We found that the overall mutation frequencies in six tested genes were significant lower in cfDNA cohort compared to cfDNA cohort. There were at least two possible explanations for the lower detection rate by cfDNA testing compared to that of tumor tissue testing. Indeed, previous cross-platform comparison between cfDNA testing and digital PCR reported a sensitivity of cfDNA sequencing of 79% for mutation detection in plasma, suggesting that mutations in cfDNA could not be detected in 20% of the cases (15). This was consistent with findings from previous studies that cfDNA based sequencing exhibited lower sensitivity in mutation detection compared to matched tissue sequencing (14, 15, 20–22). Indeed, cfDNA contains DNA from both normal and cancer cells, with the latter being found at lower abundance and in much more degraded fragments, leading to lower sensitivity in detecting tumor specific mutations (23, 24). Thus, the evidence puts more weight toward the lower detection rate of cfDNA sequencing. Additionally, the lower detection rate could be due to the fact that certain tumor clones might not shed DNA into the circulation.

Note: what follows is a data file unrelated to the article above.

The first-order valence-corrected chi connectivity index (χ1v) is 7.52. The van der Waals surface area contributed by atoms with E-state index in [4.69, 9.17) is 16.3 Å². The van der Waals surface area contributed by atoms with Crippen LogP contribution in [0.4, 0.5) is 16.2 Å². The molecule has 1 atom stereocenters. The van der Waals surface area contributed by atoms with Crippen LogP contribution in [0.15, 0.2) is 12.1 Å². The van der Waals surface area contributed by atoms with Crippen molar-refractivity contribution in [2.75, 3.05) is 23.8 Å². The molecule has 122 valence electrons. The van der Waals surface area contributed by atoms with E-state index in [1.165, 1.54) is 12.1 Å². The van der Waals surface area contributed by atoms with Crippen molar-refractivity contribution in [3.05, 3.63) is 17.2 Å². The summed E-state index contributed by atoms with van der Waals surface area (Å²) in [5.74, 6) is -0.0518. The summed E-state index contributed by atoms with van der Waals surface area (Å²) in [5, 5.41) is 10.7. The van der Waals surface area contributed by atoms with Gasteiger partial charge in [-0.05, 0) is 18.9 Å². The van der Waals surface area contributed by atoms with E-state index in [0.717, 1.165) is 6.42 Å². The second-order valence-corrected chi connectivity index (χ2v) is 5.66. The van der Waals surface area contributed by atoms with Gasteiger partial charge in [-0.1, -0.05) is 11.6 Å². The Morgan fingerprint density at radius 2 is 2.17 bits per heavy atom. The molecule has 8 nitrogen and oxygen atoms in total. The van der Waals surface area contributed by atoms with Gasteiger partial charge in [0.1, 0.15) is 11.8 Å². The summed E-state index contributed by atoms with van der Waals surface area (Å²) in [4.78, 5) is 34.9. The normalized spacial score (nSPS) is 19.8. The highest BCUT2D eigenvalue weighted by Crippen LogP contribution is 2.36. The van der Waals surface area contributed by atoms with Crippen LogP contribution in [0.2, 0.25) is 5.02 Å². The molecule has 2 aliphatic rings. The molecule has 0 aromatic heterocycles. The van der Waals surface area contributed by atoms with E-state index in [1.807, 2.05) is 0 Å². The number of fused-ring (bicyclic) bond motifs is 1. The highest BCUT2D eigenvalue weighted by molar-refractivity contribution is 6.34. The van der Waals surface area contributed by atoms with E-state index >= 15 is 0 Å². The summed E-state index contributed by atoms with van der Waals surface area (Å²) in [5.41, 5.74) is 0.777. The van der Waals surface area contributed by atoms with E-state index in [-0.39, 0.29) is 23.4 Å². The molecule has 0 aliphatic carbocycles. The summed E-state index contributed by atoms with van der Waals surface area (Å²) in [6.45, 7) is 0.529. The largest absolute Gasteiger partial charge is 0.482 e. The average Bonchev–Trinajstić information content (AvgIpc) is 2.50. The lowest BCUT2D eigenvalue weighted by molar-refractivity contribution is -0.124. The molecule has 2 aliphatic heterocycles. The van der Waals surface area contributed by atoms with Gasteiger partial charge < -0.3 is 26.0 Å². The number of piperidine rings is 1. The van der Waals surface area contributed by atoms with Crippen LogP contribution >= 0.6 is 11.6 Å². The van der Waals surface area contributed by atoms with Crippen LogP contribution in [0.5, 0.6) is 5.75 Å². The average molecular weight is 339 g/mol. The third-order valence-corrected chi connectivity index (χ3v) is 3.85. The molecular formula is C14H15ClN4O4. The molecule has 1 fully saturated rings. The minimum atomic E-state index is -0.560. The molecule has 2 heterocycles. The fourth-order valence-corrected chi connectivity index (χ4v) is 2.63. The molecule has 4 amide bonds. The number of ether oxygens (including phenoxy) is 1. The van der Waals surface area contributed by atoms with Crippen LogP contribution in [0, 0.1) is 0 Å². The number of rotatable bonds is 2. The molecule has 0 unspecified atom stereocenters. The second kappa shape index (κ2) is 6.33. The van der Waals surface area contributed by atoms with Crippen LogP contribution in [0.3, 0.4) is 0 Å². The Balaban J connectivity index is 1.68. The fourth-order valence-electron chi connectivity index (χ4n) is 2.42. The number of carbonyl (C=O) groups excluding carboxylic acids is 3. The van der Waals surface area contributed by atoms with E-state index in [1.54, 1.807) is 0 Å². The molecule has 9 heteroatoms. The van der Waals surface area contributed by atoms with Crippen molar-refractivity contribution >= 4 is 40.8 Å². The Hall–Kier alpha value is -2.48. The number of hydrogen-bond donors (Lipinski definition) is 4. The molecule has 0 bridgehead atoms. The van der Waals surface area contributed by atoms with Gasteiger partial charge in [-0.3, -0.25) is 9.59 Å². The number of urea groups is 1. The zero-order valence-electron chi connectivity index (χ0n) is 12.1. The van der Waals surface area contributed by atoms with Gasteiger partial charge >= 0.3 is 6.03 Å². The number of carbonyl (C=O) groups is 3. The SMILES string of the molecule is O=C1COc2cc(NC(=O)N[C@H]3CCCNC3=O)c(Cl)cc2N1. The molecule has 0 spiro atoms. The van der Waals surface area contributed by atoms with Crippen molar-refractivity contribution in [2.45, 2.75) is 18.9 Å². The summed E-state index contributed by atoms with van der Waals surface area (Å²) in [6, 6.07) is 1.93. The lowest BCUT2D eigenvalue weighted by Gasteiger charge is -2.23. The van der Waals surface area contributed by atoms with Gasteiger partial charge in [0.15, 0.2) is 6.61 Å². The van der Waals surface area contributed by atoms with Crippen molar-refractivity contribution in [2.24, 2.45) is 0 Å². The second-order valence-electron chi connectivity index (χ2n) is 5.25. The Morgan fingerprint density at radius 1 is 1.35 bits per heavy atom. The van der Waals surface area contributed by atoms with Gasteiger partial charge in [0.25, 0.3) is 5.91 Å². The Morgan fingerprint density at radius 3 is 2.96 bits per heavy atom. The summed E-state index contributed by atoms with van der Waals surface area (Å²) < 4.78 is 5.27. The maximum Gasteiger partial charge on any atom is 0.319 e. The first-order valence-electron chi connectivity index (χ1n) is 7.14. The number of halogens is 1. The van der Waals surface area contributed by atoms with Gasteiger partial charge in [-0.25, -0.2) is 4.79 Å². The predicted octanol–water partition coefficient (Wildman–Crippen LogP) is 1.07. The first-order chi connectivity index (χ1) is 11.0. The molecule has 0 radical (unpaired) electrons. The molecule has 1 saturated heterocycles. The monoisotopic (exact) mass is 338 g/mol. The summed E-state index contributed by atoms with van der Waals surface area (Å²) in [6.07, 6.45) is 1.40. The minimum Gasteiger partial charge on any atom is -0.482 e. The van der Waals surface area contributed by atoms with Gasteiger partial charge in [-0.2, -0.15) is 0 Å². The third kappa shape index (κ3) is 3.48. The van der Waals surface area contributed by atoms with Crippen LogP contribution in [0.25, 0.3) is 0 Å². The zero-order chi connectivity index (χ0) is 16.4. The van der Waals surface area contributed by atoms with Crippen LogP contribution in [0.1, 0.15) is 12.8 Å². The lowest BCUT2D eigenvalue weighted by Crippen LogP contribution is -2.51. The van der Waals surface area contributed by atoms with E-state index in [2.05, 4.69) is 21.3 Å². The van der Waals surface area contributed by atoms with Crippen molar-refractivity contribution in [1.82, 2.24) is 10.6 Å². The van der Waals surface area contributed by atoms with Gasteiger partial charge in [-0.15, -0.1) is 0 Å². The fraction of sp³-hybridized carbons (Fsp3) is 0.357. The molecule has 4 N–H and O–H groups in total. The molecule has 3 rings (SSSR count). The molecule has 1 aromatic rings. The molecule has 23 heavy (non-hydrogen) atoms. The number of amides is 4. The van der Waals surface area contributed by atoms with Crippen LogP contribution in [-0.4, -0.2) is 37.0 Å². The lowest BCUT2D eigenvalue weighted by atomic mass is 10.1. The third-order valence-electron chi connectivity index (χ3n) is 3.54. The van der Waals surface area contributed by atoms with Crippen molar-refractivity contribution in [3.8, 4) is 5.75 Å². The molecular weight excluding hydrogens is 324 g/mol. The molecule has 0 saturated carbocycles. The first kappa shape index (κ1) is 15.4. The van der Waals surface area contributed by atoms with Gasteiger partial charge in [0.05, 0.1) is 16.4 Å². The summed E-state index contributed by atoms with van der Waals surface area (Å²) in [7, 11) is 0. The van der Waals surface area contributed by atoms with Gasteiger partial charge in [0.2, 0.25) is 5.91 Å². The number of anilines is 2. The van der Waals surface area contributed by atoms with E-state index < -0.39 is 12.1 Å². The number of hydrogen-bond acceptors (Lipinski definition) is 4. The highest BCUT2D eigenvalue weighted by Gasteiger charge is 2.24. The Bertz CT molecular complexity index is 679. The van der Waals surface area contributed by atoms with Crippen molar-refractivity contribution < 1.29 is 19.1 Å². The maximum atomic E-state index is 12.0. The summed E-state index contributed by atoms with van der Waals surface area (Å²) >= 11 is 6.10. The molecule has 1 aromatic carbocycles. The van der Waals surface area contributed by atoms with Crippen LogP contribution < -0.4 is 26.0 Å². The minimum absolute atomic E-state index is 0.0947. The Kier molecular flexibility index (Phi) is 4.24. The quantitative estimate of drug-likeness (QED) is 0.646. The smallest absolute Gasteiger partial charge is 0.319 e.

Despite the lower detection rates across tested genes, the mutation profile established by cfDNA analysis showed similar composition and distribution patterns of mutation subtypes compared to the profile previously generated by tumor tissue sequencing of patients in an independent cohort. Specifically, EGFR and KRAS were consistently identified as the two most frequently mutated genes, followed by ALK, ROS1, and BRAF.